Vietnam's state electricity company (EVN) warned on Wednesday that the national power system would come under strain this summer due to anticipated heatwaves, days after the country recorded its highest ever temperature.
Temperature surpasses 44 degrees (111 degrees Fahrenheit) in central Vietnam over the weekend, according to national forecasters, breaking a previous high set in 2019.
State utility EVN said in a statement that demand for electricity in the next three months, as temperatures peak in northern Vietnam, could outstrip supply.
It also warned of low water levels that could have a severe impact on the country's hydroelectric dams.
Water levels to hydropower dams in northern Vietnam are 30 to 40 percent down compared to average levels in previous years, it said, adding that the expected return of the El Nino phenomenon could keep
water levels low and temperatures high for the rest of the year.
"If the drought situation is severe on a large scale -- if there is no flooding or the flood level is low -- the power supply situation may continue to face difficulties," it said.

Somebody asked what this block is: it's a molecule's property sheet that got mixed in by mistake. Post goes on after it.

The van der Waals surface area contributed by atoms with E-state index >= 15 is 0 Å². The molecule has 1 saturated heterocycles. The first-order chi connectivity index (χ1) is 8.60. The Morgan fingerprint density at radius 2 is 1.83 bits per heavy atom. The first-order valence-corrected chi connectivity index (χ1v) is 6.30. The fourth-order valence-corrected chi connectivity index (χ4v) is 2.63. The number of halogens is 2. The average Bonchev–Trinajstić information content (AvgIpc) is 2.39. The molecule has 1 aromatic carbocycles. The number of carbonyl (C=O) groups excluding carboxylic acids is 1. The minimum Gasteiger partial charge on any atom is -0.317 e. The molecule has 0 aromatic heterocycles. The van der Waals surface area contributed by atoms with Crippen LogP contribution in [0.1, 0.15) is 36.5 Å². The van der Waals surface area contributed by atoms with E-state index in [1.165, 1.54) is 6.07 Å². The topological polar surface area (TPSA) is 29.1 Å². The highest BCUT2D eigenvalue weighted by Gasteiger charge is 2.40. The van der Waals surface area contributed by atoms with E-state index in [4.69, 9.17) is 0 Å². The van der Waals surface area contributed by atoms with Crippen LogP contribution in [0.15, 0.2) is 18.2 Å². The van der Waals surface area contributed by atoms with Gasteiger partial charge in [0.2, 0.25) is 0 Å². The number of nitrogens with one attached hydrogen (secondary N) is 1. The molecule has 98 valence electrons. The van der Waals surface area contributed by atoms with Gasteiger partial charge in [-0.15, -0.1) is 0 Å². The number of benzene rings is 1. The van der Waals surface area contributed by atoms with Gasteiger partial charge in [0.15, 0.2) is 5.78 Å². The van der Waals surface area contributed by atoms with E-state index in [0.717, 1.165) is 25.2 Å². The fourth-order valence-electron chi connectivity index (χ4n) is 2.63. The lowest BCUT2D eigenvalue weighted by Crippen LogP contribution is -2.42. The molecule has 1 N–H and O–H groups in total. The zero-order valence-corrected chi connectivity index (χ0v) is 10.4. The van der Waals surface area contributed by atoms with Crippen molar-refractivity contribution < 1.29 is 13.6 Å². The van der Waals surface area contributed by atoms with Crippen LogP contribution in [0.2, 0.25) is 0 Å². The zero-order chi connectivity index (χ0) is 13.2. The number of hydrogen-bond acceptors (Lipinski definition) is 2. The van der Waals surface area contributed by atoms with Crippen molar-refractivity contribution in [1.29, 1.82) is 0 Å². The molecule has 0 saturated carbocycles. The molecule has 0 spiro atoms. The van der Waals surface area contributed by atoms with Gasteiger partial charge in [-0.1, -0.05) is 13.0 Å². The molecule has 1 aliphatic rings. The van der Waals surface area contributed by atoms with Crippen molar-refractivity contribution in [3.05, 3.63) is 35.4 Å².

EVN called on consumers to save energy, especially during peak hours at noon and in the evening.
It urged people to set air conditioners to 26 degrees Celsius or above and avoid using large-capacity electric appliances at the same time.
The communist country relies mostly on coal and hydropower for its energy, but has said it wants to increase renewable energy production in the coming years.
Scientists say global warming is exacerbating adverse weather, with a recent report from the UN's Intergovernmental Panel on Climate Change warning that "every increment of global warming will intensify multiple and concurrent hazards".